Communication: « Vocabulary Circulation in French-speaking Video Game Streaming on Twitch.tv: How to Model and Make Interpretable the Intersection between Network Analysis and NLP? » (Nicolas Bourgeois et Fanny Barnabé)
- Post by: Labo Epitech
- 13 juin 22
- Comments off
Du 9 au 10 juin 2022 s’est tenu à l’Université de Lausanne le Workshop on Computational Methods in the Humanities 2022 (COMHUM 2022), organisé par le Lausanne Lab for Computational and Statistical Text Analysis. Nicolas Bourgeois et Fanny Barnabé, du laboratoire MNSHS d’Epitech, y ont participé avec une communication portant sur la circulation du vocabulaire au sein des communautés de streaming francophones sur Twitch.tv.
Présentation de l’événement
The topics of the workshop are divided into two tracks. The special track focuses on formal and computational aspects related to the development and use of computational methods for character network construction and analysis in data from various media types studied in the humanities, such as literature, movies, comics, and video games for example.
Topics in the special track include, but are not limited to:
- methods for character network extraction (e.g. NLP, computer vision, etc.)
- formal definitions and representation of relations in character networks
- quantitative methods for character network analysis
- computational methods for large-scale or transmedia studies of character networks
In addition, an open track welcomes submissions on formal and computational aspects related to the development and use of computational methods in the humanities in general (with a particular interest for the disciplines represented in the Faculty of Arts of UNIL – such as literature, linguistics, history, history of art, cinema studies).
Topics in the open track include, but are not limited to:
- Theoretical issues of formal modeling in the humanities
- Knowledge representation in the humanities
- Data structures addressing specific problems in the humanities (including text and markup)
- Quantitative methods in the humanities (e.g., for literary or historical studies, or for multimodal data)
- Applications of computer vision, image analysis and spatial analysis in the humanities
Présentation de la communication
Video game live-streaming is a form of performance that continues to grow in popularity and that exerts considerable influence not only on the ways in which video game culture is consumed, but also on the forms of participation in that culture, particularly through the various forms of “secondary play” (Delbouille 2018). While it uses video game as a medium, this cultural practice also relies heavily on the production of spoken and written discourses. On the one hand, the streamers’ utterances federate their communities through the construction of an idiolect (using slogans, running gags, catchphrases), more or less fed and crossed by other lexical fields (coming from the games played or the streaming platform, in particular). On the other hand, the chat’s written interventions repeat, appropriate and make these language elements evolve.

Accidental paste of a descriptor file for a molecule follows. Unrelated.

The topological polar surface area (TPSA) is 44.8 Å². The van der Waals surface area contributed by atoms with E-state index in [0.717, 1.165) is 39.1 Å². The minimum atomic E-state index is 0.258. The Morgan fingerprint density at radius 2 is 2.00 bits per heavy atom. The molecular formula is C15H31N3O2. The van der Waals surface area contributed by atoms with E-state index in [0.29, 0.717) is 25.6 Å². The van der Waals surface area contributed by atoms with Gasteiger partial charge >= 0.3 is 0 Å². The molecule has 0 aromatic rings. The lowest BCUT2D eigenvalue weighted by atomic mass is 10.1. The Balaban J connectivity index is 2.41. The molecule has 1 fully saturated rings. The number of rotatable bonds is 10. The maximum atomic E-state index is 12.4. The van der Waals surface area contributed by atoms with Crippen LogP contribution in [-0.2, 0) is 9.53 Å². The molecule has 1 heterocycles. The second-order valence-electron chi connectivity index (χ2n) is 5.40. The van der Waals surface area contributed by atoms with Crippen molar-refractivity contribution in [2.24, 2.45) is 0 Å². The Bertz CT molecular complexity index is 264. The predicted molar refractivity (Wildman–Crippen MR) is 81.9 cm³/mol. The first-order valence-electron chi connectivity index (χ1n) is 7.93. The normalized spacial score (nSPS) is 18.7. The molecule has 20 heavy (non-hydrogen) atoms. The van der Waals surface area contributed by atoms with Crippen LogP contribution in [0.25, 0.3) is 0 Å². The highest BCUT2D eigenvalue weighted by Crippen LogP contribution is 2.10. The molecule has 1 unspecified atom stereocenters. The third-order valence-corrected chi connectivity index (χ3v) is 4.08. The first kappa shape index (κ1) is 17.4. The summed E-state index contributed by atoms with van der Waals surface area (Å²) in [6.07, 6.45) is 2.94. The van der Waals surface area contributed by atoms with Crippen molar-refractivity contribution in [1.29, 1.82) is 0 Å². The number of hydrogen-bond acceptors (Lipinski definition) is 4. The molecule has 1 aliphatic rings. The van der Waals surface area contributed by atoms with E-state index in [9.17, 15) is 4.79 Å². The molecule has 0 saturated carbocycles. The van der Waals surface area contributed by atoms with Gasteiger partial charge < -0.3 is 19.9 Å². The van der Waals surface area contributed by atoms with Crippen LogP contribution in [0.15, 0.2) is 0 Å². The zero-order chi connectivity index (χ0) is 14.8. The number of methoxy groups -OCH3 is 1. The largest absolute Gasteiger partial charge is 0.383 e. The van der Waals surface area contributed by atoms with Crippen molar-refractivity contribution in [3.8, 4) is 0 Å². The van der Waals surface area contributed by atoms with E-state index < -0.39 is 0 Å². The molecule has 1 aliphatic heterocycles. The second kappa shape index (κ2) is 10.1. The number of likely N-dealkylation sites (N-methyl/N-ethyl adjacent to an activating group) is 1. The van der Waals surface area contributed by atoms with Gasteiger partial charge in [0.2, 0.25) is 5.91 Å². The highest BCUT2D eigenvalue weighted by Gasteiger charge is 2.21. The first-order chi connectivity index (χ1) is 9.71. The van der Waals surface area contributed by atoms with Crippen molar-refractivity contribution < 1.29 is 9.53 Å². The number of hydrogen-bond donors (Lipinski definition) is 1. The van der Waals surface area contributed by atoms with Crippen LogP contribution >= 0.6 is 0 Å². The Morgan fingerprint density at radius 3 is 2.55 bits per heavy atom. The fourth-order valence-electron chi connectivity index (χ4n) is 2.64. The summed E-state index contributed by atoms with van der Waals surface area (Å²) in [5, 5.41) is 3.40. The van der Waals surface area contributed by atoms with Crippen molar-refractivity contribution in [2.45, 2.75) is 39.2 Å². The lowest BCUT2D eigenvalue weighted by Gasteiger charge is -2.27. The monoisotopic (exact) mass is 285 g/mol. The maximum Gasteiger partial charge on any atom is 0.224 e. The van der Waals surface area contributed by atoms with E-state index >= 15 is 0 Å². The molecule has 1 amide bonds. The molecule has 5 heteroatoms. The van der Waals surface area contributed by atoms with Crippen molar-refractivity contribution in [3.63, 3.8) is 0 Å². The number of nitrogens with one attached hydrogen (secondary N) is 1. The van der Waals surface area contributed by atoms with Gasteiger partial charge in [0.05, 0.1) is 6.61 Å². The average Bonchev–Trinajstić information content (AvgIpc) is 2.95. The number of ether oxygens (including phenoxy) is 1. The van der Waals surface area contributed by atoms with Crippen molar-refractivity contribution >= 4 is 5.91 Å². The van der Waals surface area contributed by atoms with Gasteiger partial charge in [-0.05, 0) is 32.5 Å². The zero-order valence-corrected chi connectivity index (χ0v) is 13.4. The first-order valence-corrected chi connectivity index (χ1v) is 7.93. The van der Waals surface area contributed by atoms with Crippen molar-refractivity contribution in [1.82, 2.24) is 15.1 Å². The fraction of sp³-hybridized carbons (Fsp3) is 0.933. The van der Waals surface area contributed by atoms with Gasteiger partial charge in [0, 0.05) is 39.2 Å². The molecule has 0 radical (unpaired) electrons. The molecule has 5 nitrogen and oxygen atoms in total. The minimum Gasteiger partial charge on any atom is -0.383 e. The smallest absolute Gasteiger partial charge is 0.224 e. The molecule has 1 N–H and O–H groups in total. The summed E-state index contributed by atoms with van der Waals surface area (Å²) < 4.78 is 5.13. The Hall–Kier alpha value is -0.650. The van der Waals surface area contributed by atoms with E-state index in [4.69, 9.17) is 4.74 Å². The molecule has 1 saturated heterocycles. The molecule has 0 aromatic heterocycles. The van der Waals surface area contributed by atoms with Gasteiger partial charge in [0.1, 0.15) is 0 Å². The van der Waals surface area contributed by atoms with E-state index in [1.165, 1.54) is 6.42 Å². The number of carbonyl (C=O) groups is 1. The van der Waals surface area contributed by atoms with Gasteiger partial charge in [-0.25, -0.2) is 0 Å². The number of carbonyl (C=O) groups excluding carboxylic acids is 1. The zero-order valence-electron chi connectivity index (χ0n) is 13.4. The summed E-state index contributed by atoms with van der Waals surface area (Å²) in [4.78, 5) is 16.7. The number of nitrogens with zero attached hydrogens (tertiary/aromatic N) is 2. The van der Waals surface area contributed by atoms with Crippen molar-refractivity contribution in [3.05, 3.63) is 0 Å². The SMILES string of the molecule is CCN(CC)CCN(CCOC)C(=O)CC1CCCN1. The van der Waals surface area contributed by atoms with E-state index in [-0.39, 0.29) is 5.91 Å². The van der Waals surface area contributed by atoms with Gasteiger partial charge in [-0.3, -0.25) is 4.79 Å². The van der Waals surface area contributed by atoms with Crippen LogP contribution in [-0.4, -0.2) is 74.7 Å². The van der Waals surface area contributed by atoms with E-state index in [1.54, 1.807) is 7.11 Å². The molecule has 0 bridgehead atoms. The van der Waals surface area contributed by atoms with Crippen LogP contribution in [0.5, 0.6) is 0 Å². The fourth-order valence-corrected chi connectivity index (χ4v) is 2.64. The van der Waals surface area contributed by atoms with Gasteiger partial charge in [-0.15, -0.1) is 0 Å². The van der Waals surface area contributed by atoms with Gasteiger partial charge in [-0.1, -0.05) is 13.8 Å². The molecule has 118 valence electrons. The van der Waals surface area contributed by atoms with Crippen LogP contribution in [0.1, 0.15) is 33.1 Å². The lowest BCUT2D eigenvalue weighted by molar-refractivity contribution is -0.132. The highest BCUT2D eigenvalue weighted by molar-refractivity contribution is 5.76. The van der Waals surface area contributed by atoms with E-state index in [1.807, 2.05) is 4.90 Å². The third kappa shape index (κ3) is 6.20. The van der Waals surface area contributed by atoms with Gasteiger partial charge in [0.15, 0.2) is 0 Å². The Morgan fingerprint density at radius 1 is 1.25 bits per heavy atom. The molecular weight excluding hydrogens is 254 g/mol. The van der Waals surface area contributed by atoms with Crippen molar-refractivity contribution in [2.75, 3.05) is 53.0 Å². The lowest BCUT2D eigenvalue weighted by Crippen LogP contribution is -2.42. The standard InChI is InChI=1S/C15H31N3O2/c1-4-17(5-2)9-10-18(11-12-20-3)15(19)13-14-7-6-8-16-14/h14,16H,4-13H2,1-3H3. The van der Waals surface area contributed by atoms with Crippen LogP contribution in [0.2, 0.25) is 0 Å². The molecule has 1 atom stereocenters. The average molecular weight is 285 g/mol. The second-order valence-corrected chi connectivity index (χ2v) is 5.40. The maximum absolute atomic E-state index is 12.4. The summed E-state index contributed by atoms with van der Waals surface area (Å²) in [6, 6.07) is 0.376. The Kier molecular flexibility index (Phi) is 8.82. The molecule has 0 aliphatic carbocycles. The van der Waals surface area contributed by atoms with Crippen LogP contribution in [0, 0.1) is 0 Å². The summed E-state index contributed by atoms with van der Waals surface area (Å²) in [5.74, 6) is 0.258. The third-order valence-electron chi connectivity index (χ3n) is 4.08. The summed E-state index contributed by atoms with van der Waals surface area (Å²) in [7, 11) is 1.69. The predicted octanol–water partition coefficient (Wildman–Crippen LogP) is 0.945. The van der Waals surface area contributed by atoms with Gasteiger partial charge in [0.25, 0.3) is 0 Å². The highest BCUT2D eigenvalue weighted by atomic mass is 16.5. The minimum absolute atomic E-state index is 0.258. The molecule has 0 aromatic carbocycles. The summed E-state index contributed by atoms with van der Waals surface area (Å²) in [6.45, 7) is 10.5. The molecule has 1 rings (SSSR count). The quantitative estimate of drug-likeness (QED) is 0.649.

This presentation proposes to study the circulation of vocabulary between several communities of French-speaking streaming viewers on Twitch.tv, by combining (following the model of the work of Bouveyron, Latouche & Zreik, 2016) network analysis and natural language processing of messages posted in the chat. Two corpora of chatlogs will be precisely studied: the chats of the top 15 French-language streaming channels that aired during the r/place event (aka “PixelWar”), the week of April 1 to 5, 2022, and the chats of the top 27 French-language streaming channels that aired during the week of April 11 to 17, 2022.
By exploiting these corpora with the help of natural language processing tools, this paper will aim at answering two questions in parallel. On the one hand, we will try to determine to what extent communities defined by the network analysis can also be identified by the sharing of the same vocabulary: how do discursive communities form on Twitch.tv? Around what type of vocabulary do they form or break down? What are the elements that determine the appearance of one lexical field rather than another? What is the share of influence of the streamer or of the game played, and that of the platform Twitch.tv? On the other hand, we will try to answer a more methodological question related to digital humanities (which can to some extent be transposed to the topic of character networks): how to represent such a large number of superimposed data in an interpretable and efficient model? The representation will require a semiotic reflection, since it will be necessary to make visible the exchanges and evolution of the vocabulary used by the audience in addition to the particularly dense network of actors. Through this case study, we thus wish to shed light on the modes of operation of linguistic exchanges specific to video game streaming on Twitch.tv, but also to propose methods facilitating the study of the circulation of vocabulary between multiple entities.
Le support de la communication peut être téléchargé ci-dessous / The communication support can be downloaded below: